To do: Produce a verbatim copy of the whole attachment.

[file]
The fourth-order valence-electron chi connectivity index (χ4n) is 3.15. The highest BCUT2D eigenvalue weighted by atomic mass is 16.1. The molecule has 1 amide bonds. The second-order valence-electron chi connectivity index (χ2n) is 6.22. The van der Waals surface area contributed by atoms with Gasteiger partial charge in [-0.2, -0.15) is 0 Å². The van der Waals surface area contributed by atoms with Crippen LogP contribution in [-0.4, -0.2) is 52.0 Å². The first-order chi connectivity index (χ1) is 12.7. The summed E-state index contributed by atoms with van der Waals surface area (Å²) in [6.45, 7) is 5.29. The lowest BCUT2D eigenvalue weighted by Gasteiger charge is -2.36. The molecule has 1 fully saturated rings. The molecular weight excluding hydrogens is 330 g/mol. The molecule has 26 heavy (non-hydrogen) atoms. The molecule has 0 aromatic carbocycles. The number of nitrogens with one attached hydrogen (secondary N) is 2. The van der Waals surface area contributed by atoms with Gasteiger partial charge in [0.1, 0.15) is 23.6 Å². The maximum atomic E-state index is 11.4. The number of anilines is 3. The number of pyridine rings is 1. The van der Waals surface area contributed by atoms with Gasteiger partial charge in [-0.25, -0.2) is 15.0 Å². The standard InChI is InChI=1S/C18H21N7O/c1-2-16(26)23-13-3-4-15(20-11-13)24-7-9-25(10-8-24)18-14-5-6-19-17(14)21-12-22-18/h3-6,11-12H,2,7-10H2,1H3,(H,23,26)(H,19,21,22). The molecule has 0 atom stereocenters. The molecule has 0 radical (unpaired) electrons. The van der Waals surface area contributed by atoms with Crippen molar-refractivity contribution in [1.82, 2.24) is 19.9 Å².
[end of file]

The fourth-order valence-electron chi connectivity index (χ4n) is 3.15. The highest BCUT2D eigenvalue weighted by atomic mass is 16.1. The molecule has 1 amide bonds. The second-order valence-electron chi connectivity index (χ2n) is 6.22. The van der Waals surface area contributed by atoms with Gasteiger partial charge in [-0.2, -0.15) is 0 Å². The van der Waals surface area contributed by atoms with Crippen LogP contribution in [-0.4, -0.2) is 52.0 Å². The first-order chi connectivity index (χ1) is 12.7. The summed E-state index contributed by atoms with van der Waals surface area (Å²) in [6.45, 7) is 5.29. The lowest BCUT2D eigenvalue weighted by Gasteiger charge is -2.36. The molecule has 1 fully saturated rings. The molecular weight excluding hydrogens is 330 g/mol. The molecule has 26 heavy (non-hydrogen) atoms. The molecule has 0 aromatic carbocycles. The number of nitrogens with one attached hydrogen (secondary N) is 2. The van der Waals surface area contributed by atoms with Gasteiger partial charge in [0.1, 0.15) is 23.6 Å². The maximum atomic E-state index is 11.4. The number of anilines is 3. The number of pyridine rings is 1. The van der Waals surface area contributed by atoms with Gasteiger partial charge in [-0.25, -0.2) is 15.0 Å². The standard InChI is InChI=1S/C18H21N7O/c1-2-16(26)23-13-3-4-15(20-11-13)24-7-9-25(10-8-24)18-14-5-6-19-17(14)21-12-22-18/h3-6,11-12H,2,7-10H2,1H3,(H,23,26)(H,19,21,22). The molecule has 0 atom stereocenters. The molecule has 0 radical (unpaired) electrons. The van der Waals surface area contributed by atoms with Crippen molar-refractivity contribution in [1.82, 2.24) is 19.9 Å².